An important conclusion we came to is that banking and FinTechs are more in collaborative relationships than in competition. Banks and FinTechs are operating in the financial services industry which dictates the types of relationships between new entrants and established powerful players. It is partially related to the fact that FinTechs can't be a complete alternative to the traditional bank – FinTech startups still rely on bank accounts at the backend with the majority of FinTech startups offering a fragment of the set of services regular bank offers. From a bank’s perspective, FinTechs represent a consolidation of the most innovative ideas and solutions that can change the market rapidly due to the size, talents, absence of legacy systems, focus and other factors. A strictly regulated environment is another factor leading startups to seek for support from banks that have resources and stability to comply with licensing. Everything combined, it led FinTech and banking to a warm collaboration and joint efforts to provide better value for customers.
The model of relationships between startups and industry giants is not the same in other industries. Some of the examples are Tesla in automotive and Uber in transportation. In these, cases disruptors are not forced to seek for collaboration or any support from traditional players because they have their own technologies and strength to enter the market. Disruptors can independently comply with regulations just like big players.
Players within the FinTech industry
There is a great diversity among the types of players within the FinTech industry. Therefore, we cannot distribute financial and innovative attractiveness of the overall industry on all players equally. Certain spaces within the FinTech attract more investments and attention than others. The LTP team charted the categories by the size of the investments:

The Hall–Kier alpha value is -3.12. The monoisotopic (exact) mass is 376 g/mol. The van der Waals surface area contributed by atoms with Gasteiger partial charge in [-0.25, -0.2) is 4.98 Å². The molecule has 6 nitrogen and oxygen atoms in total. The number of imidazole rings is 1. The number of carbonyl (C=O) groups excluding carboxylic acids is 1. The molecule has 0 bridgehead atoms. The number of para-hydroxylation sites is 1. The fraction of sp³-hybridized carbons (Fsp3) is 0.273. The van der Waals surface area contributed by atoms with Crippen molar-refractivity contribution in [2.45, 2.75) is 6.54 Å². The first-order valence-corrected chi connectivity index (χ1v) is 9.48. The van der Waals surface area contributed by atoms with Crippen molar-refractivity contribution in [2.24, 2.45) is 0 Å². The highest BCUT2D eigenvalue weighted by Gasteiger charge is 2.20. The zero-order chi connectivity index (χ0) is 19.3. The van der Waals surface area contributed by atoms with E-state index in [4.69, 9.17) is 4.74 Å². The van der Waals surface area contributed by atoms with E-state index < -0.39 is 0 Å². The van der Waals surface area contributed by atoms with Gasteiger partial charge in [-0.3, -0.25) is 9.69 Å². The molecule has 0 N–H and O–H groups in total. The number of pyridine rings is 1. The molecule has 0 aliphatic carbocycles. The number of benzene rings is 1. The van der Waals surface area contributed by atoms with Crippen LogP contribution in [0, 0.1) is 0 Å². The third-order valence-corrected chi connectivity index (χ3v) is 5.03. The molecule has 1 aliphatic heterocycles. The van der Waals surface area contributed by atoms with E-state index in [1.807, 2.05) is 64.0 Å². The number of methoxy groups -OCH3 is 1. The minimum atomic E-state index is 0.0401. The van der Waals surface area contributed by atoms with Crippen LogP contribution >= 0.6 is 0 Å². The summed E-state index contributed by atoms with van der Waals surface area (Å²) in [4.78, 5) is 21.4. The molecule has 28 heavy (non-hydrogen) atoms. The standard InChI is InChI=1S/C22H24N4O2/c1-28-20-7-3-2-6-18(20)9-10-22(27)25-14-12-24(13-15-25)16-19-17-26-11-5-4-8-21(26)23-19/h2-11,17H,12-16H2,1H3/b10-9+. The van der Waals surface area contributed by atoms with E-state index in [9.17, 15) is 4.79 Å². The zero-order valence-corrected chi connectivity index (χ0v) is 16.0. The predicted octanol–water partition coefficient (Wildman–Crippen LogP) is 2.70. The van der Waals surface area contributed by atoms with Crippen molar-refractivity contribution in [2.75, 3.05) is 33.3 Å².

Source: LTP, 11 Insights From Two Years of FinTech Investments
In 2013 & 2014, finance/lending companies attracted a total of $567 million in funds, the largest compared to other categories. Payment rails companies raised $416 million while mobile wallet companies raised $286 million. The LTP team performed a deep analysis of investments made into payments technology companies, which can be found here.
Expanding the “unicorns” club
Innovative solutions in FinTech solving real issues of a big customer pool lead companies to the “unicorns” club, which has been expanding at a fast pace. Some of the examples from around the world we can bring here are:
Data source: MEDICI, Powered by LTP
Even though the “unicorns” are spread internationally, the largest number is from the US.
Starting last year, the space in the “unicorns” club shrank with companies like Stripe, POWA Technologies, Avant, Prosper, One97 and others boosting their valuations far over $1 billion.
Even though the growing number of “unicorns” tightens the competition, it is a great sign. For potential entrants, it indicates an upward trend in the industry that is actively expanding. It validates a real opportunity for young startups to enter the club down the road and a clear interest from investors injecting funds into FinTech and boosting valuations. It is not clear whether the club will be growing at a fast pace in the near future. However, the growing interest from a variety of stakeholders may support the trend.
Security is a major issue to address
When it comes to payments, security and fraud protection is one of the biggest concerns among the service providers. JPMorgan released the results of “Payments Fraud and Control Survey” this year with disturbing results on fraud rates.
According to the report, some of the key findings include the following statistics:
- 92% of finance professionals believe EMV (EuroPay, MasterCard and Visa) cards will be effective in reducing point-of-sale (POS) fraud
- 61% believe that chip-and-PIN will be the most effective authentication method in mitigating credit/debit card payments fraud
- Paper checks continue to lead as the payment type most susceptible to fraudulent attacks even as their overall use continues to decline
- Credit and debit cards experienced a decline in fraudulent activity, down from 43% in 2013 to 34% in 2014
The high level of fraudulent activity in the financial sector leaves FinTech with a problem to address. The most important statistic for FinTech as targeted on wireless transfers is the fact that 62% of companies were targets of payments fraud in 2014, among which 27% are wire transfer-related.